There are dozens of diets with different and often contradictory advice for how to lose pounds and maintain a healthy weight, but there’s one thing on which they almost all agree: fried foods are bad for your health. Recent research, however, suggests it might not be that simple. In one study, subjects with the most fried food consumption had about the same risk of coronary heard disease and a lower mortality rate than those with the least.
Of course, that isn’t as simple as it sounds either. The type of oil used, for example, makes a big difference in the outcome. The people in that study were eating food fried generally in sunflower oil or olive oil, and another study found that food fried in extra-virgin olive oil can lower insulin levels. Other oils and fats—the ones more commonly used at all but the highest-end restaurants—are less healthy. Fried foods may not cause heart disease, but they are high in calories. Reusing cooking oil can also change it from neutral or beneficial to a danger. Reheating sunflower oil after it has been used once, for example, releases compounds called aldehydes, which can cause cancer in high amounts. One reuse is generally safe, but the risk increases after that.
Nonetheless, there is some evidence that some of the reputation of fried foods is guilt by association, in which a diet high in fried foods also tends to include a lot of fast-food meals, a high salt intake, a lot of processed foods, and other unhealthy choices. Fried foods aren’t harmful in moderation—and nearly anything eaten immoderately is bad for you—but they’re often served as part of meals that are. The study that found no harm was done in Spain, and the standard Mediterranean diet is famously heart-healthy; it may well be that the benefits of the overall diet compensated for the health problems caused or exacerbated by frying.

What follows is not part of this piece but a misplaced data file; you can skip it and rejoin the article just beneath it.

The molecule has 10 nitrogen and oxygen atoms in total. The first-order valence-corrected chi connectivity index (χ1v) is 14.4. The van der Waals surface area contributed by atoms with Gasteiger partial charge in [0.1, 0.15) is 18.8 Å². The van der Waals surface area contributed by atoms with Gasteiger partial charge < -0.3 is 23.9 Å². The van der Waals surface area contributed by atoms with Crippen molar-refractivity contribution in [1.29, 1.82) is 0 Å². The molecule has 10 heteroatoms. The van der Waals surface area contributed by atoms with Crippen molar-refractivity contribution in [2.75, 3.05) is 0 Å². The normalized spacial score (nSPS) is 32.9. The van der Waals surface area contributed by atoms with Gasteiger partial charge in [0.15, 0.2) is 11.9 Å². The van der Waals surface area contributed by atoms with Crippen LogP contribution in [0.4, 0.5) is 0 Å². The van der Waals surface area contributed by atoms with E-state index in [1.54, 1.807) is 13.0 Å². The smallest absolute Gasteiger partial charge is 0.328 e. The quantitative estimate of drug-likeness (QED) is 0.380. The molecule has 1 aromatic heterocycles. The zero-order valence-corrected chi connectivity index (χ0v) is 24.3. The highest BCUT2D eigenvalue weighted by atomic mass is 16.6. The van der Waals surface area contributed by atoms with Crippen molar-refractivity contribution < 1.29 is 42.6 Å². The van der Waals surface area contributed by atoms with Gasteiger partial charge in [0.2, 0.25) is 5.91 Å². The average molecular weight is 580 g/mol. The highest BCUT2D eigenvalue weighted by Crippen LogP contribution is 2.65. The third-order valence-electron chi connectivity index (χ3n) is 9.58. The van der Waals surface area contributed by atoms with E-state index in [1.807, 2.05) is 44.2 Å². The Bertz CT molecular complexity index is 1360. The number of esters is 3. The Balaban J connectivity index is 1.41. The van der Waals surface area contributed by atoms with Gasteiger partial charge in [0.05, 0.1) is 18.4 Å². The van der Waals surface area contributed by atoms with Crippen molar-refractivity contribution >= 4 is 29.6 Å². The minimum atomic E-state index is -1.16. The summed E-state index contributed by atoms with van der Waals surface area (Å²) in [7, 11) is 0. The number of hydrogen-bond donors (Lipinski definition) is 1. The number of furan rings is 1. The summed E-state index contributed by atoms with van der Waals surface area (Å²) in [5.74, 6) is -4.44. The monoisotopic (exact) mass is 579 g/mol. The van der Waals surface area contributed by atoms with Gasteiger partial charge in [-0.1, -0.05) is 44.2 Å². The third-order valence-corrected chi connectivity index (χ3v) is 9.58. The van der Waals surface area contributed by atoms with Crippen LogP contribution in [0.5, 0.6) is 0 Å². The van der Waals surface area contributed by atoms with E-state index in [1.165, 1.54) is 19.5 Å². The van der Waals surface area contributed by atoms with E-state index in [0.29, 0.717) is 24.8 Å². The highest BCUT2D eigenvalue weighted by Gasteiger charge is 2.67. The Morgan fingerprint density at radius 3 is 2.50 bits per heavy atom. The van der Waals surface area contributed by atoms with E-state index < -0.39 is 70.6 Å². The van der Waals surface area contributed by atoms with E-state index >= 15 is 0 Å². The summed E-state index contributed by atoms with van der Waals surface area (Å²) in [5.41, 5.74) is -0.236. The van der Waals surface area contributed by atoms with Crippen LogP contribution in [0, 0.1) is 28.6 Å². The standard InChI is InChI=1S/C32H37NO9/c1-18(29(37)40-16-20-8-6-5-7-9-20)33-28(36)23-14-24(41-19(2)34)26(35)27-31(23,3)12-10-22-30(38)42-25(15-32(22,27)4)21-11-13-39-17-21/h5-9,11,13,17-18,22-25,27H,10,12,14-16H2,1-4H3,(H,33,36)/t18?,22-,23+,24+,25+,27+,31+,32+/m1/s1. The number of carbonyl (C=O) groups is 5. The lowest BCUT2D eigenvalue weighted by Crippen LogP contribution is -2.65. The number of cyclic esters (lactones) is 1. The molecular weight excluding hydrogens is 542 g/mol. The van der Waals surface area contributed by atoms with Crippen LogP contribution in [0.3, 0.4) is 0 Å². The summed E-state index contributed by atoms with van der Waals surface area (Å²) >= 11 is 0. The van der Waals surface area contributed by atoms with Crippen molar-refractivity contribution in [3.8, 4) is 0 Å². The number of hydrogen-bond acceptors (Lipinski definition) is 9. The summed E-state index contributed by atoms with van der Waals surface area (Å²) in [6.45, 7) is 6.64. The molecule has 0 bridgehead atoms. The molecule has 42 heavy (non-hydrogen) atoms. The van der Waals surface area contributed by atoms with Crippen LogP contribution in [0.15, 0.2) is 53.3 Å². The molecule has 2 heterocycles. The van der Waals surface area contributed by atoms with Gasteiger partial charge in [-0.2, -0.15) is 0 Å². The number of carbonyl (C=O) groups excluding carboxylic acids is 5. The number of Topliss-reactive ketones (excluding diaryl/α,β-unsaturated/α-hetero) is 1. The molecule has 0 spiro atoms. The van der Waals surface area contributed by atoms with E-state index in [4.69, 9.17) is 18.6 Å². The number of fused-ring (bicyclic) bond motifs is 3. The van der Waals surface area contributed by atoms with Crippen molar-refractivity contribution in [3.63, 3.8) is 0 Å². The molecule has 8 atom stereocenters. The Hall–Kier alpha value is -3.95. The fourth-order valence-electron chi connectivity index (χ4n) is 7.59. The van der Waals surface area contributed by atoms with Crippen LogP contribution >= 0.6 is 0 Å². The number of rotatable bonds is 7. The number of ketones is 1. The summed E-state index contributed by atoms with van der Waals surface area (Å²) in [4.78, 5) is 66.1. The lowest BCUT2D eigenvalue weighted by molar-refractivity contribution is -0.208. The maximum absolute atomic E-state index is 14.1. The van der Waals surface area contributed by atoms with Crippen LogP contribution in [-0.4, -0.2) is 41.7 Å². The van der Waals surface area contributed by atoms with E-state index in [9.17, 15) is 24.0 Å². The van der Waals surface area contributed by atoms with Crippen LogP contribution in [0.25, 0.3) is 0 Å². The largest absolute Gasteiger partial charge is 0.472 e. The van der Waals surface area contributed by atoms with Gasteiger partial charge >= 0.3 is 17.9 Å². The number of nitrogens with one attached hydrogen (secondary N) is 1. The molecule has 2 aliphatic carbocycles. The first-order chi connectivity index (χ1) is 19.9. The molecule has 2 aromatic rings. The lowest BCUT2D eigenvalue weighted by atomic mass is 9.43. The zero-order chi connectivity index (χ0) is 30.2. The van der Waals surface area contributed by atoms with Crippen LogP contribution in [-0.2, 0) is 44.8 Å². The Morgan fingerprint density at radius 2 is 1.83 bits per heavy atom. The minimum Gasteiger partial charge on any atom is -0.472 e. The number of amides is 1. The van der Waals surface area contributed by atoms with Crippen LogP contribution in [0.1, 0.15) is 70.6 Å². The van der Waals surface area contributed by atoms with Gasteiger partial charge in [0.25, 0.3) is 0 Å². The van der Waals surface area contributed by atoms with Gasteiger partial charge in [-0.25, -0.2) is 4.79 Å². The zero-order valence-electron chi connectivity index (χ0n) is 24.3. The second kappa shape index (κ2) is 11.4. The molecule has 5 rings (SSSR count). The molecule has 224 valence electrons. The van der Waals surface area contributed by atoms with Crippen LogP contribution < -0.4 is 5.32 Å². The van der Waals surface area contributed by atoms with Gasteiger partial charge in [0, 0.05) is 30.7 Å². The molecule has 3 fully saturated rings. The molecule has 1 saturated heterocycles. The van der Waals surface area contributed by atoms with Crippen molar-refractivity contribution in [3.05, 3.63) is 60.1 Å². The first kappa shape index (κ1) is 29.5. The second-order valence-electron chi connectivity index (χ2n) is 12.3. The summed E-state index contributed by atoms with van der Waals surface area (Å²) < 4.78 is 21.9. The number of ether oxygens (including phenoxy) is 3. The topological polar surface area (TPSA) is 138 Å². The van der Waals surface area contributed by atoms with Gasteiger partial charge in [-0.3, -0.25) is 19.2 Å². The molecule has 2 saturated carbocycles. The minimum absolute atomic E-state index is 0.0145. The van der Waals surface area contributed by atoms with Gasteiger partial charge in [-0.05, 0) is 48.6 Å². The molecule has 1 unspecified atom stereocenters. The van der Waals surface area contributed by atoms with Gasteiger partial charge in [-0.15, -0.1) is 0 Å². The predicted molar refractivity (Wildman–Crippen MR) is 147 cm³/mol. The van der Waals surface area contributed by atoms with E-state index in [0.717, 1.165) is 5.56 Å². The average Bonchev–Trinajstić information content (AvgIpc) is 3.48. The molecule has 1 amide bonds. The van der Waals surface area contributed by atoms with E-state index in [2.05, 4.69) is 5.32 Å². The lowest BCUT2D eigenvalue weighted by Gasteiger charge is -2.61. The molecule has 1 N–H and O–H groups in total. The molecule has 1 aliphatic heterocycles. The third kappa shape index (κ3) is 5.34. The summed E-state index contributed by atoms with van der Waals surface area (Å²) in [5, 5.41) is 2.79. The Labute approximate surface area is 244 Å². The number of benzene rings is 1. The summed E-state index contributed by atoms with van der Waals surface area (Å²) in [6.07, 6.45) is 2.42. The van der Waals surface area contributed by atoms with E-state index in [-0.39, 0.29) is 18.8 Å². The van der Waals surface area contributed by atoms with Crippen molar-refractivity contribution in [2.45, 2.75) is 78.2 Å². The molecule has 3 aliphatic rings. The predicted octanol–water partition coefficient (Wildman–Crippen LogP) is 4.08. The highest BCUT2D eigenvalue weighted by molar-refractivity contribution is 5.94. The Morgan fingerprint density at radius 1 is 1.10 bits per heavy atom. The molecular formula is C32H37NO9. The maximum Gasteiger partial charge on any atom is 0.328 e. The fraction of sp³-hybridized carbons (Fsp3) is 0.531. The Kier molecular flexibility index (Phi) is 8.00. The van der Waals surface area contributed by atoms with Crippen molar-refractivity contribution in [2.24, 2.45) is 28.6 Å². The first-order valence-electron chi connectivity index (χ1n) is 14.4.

Moreover, the foods people choose to fry are often questionable no matter how they’re prepared. Deep-fried cola, a dessert invented at the Texas state fair, is probably bad for your health, but cola in any form is bad for your health. Frying vegetables, on the other hand, doesn’t rob them of nutritional value, and while the results may not be better for you than vegetables cooked by other methods, it’s an improvement over deep-fried junk food.